Taxpayers may have spent $ 10 million to help wealthy families become corrupt in elite schools • Good Non profit

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One of the most amazing aspects of the college admissions scandal unveiled this week is that alleged bribes to get rich child seats in elite schools were tax deductible. This means that US taxpayers may have contributed to paying the alleged fraudulent charge.

"That's why we should be interested in this issue, aside from the fact that the rich are well paid," said Sam Brunson, a professor of tax law at Loyola University in Chicago.

"It's a really difficult situation and it's a situation that people will quickly tell as a warning, but there are a lot of charities doing great work."

-Ashley Post, spokesperson for Charity Navigator

In the worst case, if the $ 25 million that the arrested parents would have paid would have been sent by a public charity and claimed as a tax deduction, as the prosecutor stated in a criminal complaint, taxpayers paid between 7 and 10 millions of dollars, said the prosecutor. Phil Hackney, Professor of Tax Law at the University of Pittsburgh.

"Assuming it's high income people, they all pay at the highest tax rate, which was probably about 40%," Hackney told MarketWatch . "Assuming they were able to deduct the entire amount, that would be 40% of the $ 25 million. That is about $ 7-10 million, which taxpayers are paying, and that is worrisome. "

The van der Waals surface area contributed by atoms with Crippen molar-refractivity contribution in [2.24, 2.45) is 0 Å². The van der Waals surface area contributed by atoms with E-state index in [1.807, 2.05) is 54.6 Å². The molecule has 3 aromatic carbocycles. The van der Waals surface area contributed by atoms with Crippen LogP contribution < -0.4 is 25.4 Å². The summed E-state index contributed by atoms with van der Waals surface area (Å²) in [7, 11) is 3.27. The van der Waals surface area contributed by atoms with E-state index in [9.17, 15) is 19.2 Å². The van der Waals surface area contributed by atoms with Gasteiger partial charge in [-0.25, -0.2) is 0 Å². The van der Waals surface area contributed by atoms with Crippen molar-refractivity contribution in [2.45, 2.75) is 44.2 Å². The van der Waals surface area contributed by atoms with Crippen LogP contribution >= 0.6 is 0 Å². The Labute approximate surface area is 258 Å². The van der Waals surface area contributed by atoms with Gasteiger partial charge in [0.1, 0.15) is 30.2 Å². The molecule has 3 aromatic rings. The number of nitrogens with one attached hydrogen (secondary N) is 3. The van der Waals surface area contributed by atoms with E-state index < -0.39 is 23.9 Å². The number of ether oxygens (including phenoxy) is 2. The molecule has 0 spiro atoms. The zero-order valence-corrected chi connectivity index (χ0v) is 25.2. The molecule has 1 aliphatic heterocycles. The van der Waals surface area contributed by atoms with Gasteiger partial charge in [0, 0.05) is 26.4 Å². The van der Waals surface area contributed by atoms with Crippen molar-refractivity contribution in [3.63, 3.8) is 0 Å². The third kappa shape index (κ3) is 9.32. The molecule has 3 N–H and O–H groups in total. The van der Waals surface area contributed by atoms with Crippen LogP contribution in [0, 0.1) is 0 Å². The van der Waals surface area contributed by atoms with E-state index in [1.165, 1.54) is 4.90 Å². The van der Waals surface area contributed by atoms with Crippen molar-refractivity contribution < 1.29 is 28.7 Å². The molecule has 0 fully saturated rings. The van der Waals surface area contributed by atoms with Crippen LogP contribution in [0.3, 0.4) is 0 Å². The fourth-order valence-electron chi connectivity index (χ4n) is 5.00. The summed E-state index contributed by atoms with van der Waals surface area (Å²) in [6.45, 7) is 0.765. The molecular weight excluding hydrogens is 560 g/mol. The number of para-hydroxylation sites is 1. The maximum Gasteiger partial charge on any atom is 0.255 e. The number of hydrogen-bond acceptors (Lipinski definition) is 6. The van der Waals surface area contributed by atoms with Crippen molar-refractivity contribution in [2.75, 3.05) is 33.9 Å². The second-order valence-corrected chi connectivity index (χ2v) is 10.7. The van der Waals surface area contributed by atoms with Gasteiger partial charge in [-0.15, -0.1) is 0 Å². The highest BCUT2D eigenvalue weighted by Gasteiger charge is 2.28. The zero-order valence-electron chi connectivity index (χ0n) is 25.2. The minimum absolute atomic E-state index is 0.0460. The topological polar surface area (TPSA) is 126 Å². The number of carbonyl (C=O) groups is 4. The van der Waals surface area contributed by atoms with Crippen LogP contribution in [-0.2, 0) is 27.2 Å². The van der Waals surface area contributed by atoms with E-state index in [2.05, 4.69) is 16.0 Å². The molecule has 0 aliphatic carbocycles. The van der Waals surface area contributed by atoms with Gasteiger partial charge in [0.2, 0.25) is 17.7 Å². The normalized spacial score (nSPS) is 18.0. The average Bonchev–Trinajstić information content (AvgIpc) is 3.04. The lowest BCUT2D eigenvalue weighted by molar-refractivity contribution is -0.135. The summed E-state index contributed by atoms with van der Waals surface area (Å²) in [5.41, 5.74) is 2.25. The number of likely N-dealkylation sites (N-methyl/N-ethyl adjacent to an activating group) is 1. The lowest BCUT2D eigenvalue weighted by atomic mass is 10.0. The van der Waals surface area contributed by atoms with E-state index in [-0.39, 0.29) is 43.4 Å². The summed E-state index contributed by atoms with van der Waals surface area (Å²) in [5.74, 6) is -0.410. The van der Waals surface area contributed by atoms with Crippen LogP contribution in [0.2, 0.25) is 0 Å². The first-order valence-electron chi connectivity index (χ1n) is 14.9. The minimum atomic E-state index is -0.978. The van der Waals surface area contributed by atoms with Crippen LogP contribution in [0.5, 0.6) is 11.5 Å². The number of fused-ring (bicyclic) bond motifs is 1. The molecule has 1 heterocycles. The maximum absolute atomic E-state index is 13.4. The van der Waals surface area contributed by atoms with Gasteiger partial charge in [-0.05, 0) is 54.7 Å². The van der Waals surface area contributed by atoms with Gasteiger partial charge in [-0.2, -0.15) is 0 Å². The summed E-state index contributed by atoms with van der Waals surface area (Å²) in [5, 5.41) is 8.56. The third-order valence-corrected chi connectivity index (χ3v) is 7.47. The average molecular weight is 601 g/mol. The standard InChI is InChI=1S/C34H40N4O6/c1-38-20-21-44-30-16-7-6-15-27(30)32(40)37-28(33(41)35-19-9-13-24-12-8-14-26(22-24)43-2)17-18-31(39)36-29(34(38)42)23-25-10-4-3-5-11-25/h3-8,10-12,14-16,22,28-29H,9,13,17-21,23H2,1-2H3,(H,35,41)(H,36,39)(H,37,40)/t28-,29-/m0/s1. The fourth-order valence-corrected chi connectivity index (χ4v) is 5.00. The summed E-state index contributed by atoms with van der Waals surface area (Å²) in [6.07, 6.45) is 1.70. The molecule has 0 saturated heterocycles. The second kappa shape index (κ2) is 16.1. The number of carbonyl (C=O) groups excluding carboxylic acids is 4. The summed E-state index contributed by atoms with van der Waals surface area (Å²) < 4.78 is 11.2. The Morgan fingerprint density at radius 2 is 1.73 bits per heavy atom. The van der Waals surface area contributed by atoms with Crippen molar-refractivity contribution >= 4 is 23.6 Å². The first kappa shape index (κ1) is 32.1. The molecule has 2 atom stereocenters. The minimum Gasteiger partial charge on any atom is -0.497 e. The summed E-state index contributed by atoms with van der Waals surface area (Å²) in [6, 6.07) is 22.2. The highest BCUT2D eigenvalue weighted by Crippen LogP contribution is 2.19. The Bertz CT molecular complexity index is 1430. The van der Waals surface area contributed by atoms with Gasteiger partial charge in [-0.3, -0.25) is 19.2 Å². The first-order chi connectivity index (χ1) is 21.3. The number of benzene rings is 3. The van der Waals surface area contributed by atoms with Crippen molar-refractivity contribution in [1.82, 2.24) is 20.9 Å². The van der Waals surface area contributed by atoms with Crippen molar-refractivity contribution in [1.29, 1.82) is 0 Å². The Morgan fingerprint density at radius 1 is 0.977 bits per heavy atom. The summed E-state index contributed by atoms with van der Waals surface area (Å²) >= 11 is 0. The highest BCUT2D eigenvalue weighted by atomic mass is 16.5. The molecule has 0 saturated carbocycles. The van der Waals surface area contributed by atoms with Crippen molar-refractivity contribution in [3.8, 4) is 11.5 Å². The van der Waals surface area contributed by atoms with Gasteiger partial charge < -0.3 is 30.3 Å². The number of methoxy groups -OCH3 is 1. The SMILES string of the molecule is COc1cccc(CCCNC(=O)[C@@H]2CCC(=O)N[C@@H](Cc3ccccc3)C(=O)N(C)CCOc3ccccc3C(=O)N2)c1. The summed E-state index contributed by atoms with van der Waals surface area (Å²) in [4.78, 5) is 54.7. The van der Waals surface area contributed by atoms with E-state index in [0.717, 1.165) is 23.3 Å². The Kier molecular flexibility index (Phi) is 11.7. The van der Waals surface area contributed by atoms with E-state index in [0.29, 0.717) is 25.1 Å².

Suspected bribes were channeled through a charitable organization

Federal prosecutors say arrested parents channeled funds to pay for coaches, exam supervisors and test-takers who replaced their children through a public charity approved as tax-exempt by the Internal Revenue Service.

Rich parents include actresses Felicity Huffman and Lori Loughlin and financial titans Bill McGlashan of TPG Growth, a private equity and venture capital firm, and ex-PIMCO

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CEO Doug Hodge. They would have paid college counselor William "Rick" Singer to secure the place of their children in elite schools. They made the donation payments to The Key Worldwide Foundation, a nonprofit organization that Singer created in 2014 in Newport Beach, California, according to a criminal complaint.

If the IRS decided to reject these allegedly fraudulent deductions, parents would have to repay that money to the government, along with penalties.

In telephone calls recorded by investigators, parents accused of the scheme could be heard by asking for receipts and other documents in order to be able to list the "donations" they made to Key Worldwide Foundation as tax deductions , according to the criminal complaint.

"We'll send it to you to get your [IRS tax] customs clearance, "said one witness." Oh, even better! "said the prosecutor, who made a" donation "of $ 50,000 to the foundation for Singer to make the necessary arrangements for someone to d & rsquo; Another passes the college entrance exam ACT, on behalf of his son.

If the IRS decided to reject these allegedly fraudulent deductions, parents would be forced to repay that money to the government, along with penalties, said Hackney. The IRS did not immediately respond to a request for comment. Singer's lawyer said he cooperated with the investigators and was "remorseful," the Good Non Profit reported.

Hidden at the sight

The charity at the origin of the alleged scam worked in public view. The Key Worldwide Foundation is registered with the Secretary of State of California (although the registration status is currently pending), she filed a Form 990 (the documents that non-profit organizations must submit to the IRS) and its website has a noble mission. statement on student aid "surrounded by gang violence downtown."